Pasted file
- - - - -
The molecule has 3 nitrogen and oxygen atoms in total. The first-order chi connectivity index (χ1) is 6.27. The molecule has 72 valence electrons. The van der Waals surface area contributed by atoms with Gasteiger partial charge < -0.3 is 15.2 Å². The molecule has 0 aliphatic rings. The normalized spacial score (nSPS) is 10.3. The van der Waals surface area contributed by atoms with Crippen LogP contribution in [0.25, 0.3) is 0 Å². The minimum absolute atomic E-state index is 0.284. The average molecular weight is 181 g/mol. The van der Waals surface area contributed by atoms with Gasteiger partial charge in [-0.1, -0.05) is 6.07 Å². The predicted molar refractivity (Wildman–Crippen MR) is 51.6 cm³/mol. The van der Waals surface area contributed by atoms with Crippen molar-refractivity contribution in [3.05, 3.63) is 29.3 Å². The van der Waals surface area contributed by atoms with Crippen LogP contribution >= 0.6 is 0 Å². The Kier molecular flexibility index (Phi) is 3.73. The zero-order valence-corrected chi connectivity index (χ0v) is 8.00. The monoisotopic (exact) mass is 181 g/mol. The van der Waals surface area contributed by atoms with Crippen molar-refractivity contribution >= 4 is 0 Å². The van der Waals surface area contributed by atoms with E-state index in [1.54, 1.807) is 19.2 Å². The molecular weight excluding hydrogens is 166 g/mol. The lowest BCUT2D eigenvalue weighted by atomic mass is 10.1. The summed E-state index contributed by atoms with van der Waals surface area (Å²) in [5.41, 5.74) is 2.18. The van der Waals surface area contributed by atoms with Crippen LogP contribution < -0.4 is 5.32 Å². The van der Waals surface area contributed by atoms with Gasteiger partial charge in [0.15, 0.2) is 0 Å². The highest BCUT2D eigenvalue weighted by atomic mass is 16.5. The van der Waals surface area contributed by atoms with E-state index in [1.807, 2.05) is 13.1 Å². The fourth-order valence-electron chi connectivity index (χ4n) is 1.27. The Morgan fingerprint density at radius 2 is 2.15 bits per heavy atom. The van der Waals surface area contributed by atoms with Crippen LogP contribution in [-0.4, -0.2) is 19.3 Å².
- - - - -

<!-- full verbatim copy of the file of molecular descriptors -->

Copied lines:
The molecule has 3 nitrogen and oxygen atoms in total. The first-order chi connectivity index (χ1) is 6.27. The molecule has 72 valence electrons. The van der Waals surface area contributed by atoms with Gasteiger partial charge < -0.3 is 15.2 Å². The molecule has 0 aliphatic rings. The normalized spacial score (nSPS) is 10.3. The van der Waals surface area contributed by atoms with Crippen LogP contribution in [0.25, 0.3) is 0 Å². The minimum absolute atomic E-state index is 0.284. The average molecular weight is 181 g/mol. The van der Waals surface area contributed by atoms with Gasteiger partial charge in [-0.1, -0.05) is 6.07 Å². The predicted molar refractivity (Wildman–Crippen MR) is 51.6 cm³/mol. The van der Waals surface area contributed by atoms with Crippen molar-refractivity contribution in [3.05, 3.63) is 29.3 Å². The van der Waals surface area contributed by atoms with Crippen LogP contribution >= 0.6 is 0 Å². The Kier molecular flexibility index (Phi) is 3.73. The zero-order valence-corrected chi connectivity index (χ0v) is 8.00. The monoisotopic (exact) mass is 181 g/mol. The van der Waals surface area contributed by atoms with Crippen molar-refractivity contribution >= 4 is 0 Å². The van der Waals surface area contributed by atoms with E-state index in [1.54, 1.807) is 19.2 Å². The molecular weight excluding hydrogens is 166 g/mol. The lowest BCUT2D eigenvalue weighted by atomic mass is 10.1. The summed E-state index contributed by atoms with van der Waals surface area (Å²) in [5.41, 5.74) is 2.18. The van der Waals surface area contributed by atoms with Crippen LogP contribution < -0.4 is 5.32 Å². The van der Waals surface area contributed by atoms with Gasteiger partial charge in [0.15, 0.2) is 0 Å². The highest BCUT2D eigenvalue weighted by atomic mass is 16.5. The van der Waals surface area contributed by atoms with E-state index in [1.807, 2.05) is 13.1 Å². The fourth-order valence-electron chi connectivity index (χ4n) is 1.27. The Morgan fingerprint density at radius 2 is 2.15 bits per heavy atom. The van der Waals surface area contributed by atoms with Crippen LogP contribution in [-0.4, -0.2) is 19.3 Å².